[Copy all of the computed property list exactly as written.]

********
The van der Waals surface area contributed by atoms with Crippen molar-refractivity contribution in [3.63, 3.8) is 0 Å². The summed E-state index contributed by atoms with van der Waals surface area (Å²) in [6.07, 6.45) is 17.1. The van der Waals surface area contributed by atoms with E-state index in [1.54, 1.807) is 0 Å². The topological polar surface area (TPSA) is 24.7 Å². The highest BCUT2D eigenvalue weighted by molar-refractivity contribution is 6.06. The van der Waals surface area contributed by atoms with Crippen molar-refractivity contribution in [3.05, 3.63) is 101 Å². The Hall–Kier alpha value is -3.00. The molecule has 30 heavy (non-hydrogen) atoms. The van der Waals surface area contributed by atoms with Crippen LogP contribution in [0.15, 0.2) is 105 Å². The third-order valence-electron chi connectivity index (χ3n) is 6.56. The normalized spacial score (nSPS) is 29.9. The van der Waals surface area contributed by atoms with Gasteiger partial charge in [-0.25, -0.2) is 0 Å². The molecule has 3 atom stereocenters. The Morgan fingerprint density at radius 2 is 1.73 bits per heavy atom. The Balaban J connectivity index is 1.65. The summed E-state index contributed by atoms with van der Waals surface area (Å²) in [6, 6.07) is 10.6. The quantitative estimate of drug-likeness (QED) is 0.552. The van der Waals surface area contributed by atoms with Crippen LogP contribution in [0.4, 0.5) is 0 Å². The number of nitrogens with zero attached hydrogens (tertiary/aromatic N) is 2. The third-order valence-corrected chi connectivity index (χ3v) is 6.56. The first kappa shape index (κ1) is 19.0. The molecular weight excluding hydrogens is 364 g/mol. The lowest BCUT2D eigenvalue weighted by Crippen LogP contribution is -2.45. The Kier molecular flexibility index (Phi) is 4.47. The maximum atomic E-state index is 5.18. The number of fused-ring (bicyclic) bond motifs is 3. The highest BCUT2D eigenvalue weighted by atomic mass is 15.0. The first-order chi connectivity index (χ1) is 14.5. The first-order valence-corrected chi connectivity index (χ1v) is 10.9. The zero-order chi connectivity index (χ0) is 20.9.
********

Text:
The van der Waals surface area contributed by atoms with Crippen molar-refractivity contribution in [3.63, 3.8) is 0 Å². The summed E-state index contributed by atoms with van der Waals surface area (Å²) in [6.07, 6.45) is 17.1. The van der Waals surface area contributed by atoms with E-state index in [1.54, 1.807) is 0 Å². The topological polar surface area (TPSA) is 24.7 Å². The highest BCUT2D eigenvalue weighted by molar-refractivity contribution is 6.06. The van der Waals surface area contributed by atoms with Crippen molar-refractivity contribution in [3.05, 3.63) is 101 Å². The Hall–Kier alpha value is -3.00. The molecule has 30 heavy (non-hydrogen) atoms. The van der Waals surface area contributed by atoms with Crippen LogP contribution in [0.15, 0.2) is 105 Å². The third-order valence-electron chi connectivity index (χ3n) is 6.56. The normalized spacial score (nSPS) is 29.9. The van der Waals surface area contributed by atoms with Gasteiger partial charge in [-0.25, -0.2) is 0 Å². The molecule has 3 atom stereocenters. The Morgan fingerprint density at radius 2 is 1.73 bits per heavy atom. The Balaban J connectivity index is 1.65. The summed E-state index contributed by atoms with van der Waals surface area (Å²) in [6, 6.07) is 10.6. The quantitative estimate of drug-likeness (QED) is 0.552. The van der Waals surface area contributed by atoms with Crippen LogP contribution in [0.4, 0.5) is 0 Å². The number of nitrogens with zero attached hydrogens (tertiary/aromatic N) is 2. The third-order valence-corrected chi connectivity index (χ3v) is 6.56. The first kappa shape index (κ1) is 19.0. The molecular weight excluding hydrogens is 364 g/mol. The lowest BCUT2D eigenvalue weighted by Crippen LogP contribution is -2.45. The Kier molecular flexibility index (Phi) is 4.47. The maximum atomic E-state index is 5.18. The number of fused-ring (bicyclic) bond motifs is 3. The highest BCUT2D eigenvalue weighted by atomic mass is 15.0. The first-order chi connectivity index (χ1) is 14.5. The first-order valence-corrected chi connectivity index (χ1v) is 10.9. The zero-order chi connectivity index (χ0) is 20.9.